vypocty.txt · Poslední úprava: 2013/01/19 11:29 (upraveno mimo DokuWiki)

 Posted by at 9:08 pm
Jan 292013


GNU Octave is a high-level interpreted language, primarily intended for numerical computations. It provides capabilities for the numerical solution of linear and nonlinear problems, and for performing other numerical experiments. It also provides extensive graphics capabilities for data visualization and manipulation. Octave is normally used through its interactive command line interface, but it can also be used to write non-interactive programs. The Octave language is quite similar to Matlab so that most programs are easily portable.

Octave is distributed under the terms of the GNU General Public License.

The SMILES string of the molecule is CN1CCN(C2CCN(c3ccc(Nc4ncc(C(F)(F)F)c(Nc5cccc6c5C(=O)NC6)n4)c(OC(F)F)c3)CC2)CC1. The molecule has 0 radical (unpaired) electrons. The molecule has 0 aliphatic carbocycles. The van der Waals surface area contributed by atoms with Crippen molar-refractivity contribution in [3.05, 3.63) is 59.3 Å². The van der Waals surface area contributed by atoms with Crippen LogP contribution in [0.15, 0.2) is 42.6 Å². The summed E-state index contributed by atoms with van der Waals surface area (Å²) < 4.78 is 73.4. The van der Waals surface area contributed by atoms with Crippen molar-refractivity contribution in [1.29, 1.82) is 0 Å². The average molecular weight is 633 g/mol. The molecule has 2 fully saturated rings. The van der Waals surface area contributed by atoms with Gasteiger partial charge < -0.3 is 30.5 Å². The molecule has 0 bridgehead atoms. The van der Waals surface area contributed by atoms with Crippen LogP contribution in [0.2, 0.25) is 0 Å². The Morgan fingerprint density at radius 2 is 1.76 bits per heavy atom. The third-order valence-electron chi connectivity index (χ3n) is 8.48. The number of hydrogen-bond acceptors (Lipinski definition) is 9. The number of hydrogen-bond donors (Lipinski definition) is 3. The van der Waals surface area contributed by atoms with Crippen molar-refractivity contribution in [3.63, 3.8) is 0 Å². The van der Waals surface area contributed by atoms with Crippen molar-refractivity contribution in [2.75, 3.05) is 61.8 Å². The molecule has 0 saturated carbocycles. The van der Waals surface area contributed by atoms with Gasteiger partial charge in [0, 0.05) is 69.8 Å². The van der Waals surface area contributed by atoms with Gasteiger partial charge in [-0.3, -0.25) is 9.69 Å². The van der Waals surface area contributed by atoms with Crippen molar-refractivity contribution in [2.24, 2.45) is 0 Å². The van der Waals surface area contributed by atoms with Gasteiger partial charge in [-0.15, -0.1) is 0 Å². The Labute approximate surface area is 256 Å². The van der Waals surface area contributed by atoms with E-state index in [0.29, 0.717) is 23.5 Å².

January 28, 2013
OctConf 2013 will take place in Milano, Italy during June 24-26, 2013. All Octave users, developers, and enthusiasts are welcome to attend!
August 1, 2012
ESA approved two students to work for Octave under the SOCIS mentorship programme! Congratulations to Wendy Liu and Andrius Sutas who will be working on finishing the Agora website and low-level I/O respectively.
July 18, 2012
Octave has been accepted into SOCIS. We’re now hiring for one position!
July 16, 2012
OctConf 2012 is currently underway.
June 8, 2012
Planet Octave is up, which is a collection of blogs related to Octave. At the moment, it’s principally dedicated to the blogs from students working under Google Summer of Code.
May 31, 2012
Version 3.6.2 has been released and is now available for download. Octave 3.6.2 is a minor bug-fixing release. See the NEWS file for a list of user-visible changes since 3.4.

For older news, see the news archive.